Vanlife Adventures in Big Bend Texas: Part 3 – Dog-Friendly Trails

Contrary to the title of this blog, the trails in Big Bend aren’t generally dog friendly. In fact, we almost gave the whole area a pass for this reason. We’re avid hikers and we never leave Walter, our 70-lb Nordic mutt, behind when we hit the trails. The idea of spending time in an area renowned for hiking and not being able to explore its’ trails is painful for us.  However, we were drawn in by the lure of this wild, sparsely populated, diverse, desert area, so we decided to make the best of it with the hiking options available.  Based on our experience in Big Bend, I wrote this post to help other dog-loving hikers in their quest to get out on the trails while visiting this beautiful place. This is Part 3 of a 3-part series about Vanlife in Big Bend country so if you haven’t already read Parts 1 (The Parks) & 2 (The Towns) – check them out.  

Dog-Friendly Hiking Options

Big Bend National Park

Big Bend National Park is the least dog-friendly hiking destination in the area with zero dog-friendly trails. That’s right, zero. “Why then include it in this post?”, you’re wondering. I’ve included it because the National Park is the area’s primary attraction – “the gift to Texas” – and I would be remiss not to mention its limitations in this post.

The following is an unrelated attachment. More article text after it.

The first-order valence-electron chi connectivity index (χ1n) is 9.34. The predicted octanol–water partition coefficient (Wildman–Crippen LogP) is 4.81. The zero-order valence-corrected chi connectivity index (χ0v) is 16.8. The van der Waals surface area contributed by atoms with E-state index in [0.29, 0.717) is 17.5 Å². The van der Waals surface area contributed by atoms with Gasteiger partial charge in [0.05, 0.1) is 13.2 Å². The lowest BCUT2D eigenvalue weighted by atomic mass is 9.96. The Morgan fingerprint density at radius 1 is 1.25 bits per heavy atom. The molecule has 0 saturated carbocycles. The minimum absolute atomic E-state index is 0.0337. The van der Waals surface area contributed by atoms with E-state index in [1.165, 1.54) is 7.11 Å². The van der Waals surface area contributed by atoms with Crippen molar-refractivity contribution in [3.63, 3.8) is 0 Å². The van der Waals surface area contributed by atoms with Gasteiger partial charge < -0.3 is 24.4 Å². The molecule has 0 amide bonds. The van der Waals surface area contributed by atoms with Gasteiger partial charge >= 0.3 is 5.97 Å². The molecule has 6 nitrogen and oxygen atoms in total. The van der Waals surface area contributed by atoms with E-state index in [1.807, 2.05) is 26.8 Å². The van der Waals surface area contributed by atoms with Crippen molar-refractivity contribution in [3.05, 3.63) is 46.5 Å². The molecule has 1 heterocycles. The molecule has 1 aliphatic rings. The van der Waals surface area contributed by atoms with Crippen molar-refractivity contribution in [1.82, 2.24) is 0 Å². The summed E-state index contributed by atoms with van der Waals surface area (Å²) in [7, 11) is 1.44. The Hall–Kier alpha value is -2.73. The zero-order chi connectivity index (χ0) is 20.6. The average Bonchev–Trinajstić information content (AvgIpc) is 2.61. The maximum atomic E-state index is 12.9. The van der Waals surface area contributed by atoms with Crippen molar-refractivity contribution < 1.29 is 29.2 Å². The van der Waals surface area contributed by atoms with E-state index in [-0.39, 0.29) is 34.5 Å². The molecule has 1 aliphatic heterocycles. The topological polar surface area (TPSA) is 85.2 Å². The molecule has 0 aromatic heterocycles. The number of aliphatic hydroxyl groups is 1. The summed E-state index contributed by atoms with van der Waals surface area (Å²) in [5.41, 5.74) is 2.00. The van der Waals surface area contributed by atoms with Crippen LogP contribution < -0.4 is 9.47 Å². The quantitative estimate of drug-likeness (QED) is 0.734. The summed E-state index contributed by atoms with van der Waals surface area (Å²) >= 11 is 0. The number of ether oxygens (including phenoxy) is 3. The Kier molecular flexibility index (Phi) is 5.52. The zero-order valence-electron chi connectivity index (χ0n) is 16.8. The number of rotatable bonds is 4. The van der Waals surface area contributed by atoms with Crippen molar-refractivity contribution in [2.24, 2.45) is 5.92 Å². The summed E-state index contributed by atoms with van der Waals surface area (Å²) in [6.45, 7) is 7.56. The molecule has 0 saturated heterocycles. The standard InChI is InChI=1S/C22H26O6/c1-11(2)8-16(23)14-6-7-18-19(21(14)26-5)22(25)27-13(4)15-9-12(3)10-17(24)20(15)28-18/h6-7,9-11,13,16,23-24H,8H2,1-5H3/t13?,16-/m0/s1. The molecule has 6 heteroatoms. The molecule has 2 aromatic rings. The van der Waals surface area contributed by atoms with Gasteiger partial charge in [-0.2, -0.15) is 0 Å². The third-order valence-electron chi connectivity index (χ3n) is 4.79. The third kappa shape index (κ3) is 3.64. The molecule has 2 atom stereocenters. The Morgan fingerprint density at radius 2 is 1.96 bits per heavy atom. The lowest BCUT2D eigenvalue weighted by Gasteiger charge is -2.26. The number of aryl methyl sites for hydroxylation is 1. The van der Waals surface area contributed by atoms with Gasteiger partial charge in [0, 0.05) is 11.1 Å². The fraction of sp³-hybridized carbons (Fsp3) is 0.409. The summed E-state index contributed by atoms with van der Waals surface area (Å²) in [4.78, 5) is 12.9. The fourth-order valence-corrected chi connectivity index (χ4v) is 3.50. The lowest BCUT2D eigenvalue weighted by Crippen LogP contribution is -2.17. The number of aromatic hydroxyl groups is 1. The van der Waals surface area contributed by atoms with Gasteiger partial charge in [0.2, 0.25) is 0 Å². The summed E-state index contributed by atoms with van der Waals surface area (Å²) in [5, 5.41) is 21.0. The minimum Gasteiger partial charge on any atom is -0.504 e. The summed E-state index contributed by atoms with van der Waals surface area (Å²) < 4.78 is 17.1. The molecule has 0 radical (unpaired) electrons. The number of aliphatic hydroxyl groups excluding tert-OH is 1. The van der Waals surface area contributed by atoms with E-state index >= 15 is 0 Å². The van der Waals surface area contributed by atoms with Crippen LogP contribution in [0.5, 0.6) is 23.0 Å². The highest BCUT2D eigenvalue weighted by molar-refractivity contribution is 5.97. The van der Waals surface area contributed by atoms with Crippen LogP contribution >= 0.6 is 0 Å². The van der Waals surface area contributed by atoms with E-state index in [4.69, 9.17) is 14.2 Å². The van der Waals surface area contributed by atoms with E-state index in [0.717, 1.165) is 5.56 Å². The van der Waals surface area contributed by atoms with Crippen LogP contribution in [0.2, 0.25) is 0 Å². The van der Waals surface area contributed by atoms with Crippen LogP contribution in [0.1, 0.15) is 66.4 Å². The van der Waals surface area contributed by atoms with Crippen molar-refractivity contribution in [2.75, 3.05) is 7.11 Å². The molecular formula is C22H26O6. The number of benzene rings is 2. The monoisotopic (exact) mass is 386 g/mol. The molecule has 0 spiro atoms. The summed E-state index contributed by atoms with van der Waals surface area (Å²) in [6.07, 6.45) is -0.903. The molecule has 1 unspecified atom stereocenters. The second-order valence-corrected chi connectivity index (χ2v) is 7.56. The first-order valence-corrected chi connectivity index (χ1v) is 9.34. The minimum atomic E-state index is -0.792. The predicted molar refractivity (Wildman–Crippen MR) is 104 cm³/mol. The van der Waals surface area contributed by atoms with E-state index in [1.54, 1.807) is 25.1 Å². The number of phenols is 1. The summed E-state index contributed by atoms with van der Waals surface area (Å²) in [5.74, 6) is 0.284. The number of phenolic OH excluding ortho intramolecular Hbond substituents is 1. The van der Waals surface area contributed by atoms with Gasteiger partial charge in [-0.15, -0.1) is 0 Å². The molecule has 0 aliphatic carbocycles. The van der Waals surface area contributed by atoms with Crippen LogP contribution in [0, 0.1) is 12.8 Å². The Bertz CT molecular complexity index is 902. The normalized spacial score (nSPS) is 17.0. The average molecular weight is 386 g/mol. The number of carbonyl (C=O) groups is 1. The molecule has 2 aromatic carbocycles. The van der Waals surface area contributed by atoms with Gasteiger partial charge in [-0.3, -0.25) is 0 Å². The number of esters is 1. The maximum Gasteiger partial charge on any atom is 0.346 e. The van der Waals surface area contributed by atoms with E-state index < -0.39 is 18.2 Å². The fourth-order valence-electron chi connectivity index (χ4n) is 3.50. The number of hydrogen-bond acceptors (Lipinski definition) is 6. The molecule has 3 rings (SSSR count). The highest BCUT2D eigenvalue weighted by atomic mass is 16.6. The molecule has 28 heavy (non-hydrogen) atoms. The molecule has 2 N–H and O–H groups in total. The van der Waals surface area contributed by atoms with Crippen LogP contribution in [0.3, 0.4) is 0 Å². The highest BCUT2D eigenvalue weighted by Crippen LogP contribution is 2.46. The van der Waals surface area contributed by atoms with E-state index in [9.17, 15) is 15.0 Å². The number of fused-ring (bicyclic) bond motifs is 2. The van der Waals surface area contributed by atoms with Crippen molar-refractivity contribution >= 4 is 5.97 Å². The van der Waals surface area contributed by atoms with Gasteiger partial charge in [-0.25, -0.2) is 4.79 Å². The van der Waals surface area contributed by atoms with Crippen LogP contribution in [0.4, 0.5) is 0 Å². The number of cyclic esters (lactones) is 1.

In accordance with the Park’s rules, dogs are not allowed on trails, off roads, or on the river. In other words, they’re only allowed to go where cars can go. It’s notable that unlike in some other National Parks, dogs aren’t allowed on the little footpaths that lead to scenic look-offs.

Admiring the view from the parking lot

Big Bend National Park is still worth visiting if you are travelling with your dog.  As described in Part 1 of this series, we spent a day “windshield sightseeing” in the park and absolutely loved it. But if your heart is set on hiking the trails with your canine companion, this park is not for you.  

Big Bend Ranch State Park

Big Bend Ranch State Park is just west of the National Park and equally stunning in many respects. Although most Texas State Parks allow leashed dogs on their trails, only two short trails in Big Bend Ranch are dog friendly:

  • Closed Canyon Trail (1.8-mile round trip); and
  • Hoodoos Trail (1.2-mile round trip).

Both trails are scenic, manageable even on a hot day, and feature unique geological structures. Check out Part 1 of our series for more pictures and details. 

An excellent hiking trail alternative in the park is its unpaved roads.  Dogs are allowed on all roads, including the small, dirt/gravel roads. We hiked the Cerro de Las Burras Loop 4WD dirt road, accessible from Highway FM 170. Only one truck passed while we were hiking, and it felt much like a wide hiking trail with spectacular views of the mountains to the north and the Rio Grande to the south.  Although we didn’t visit the north half of the park, the entire road system (miles and miles) in that part of the park is unpaved and therefore accessible for hiking/dog walking.  

View of the mountains from Cerro de Las Burras Loop

Lajitas Golf Resort Trails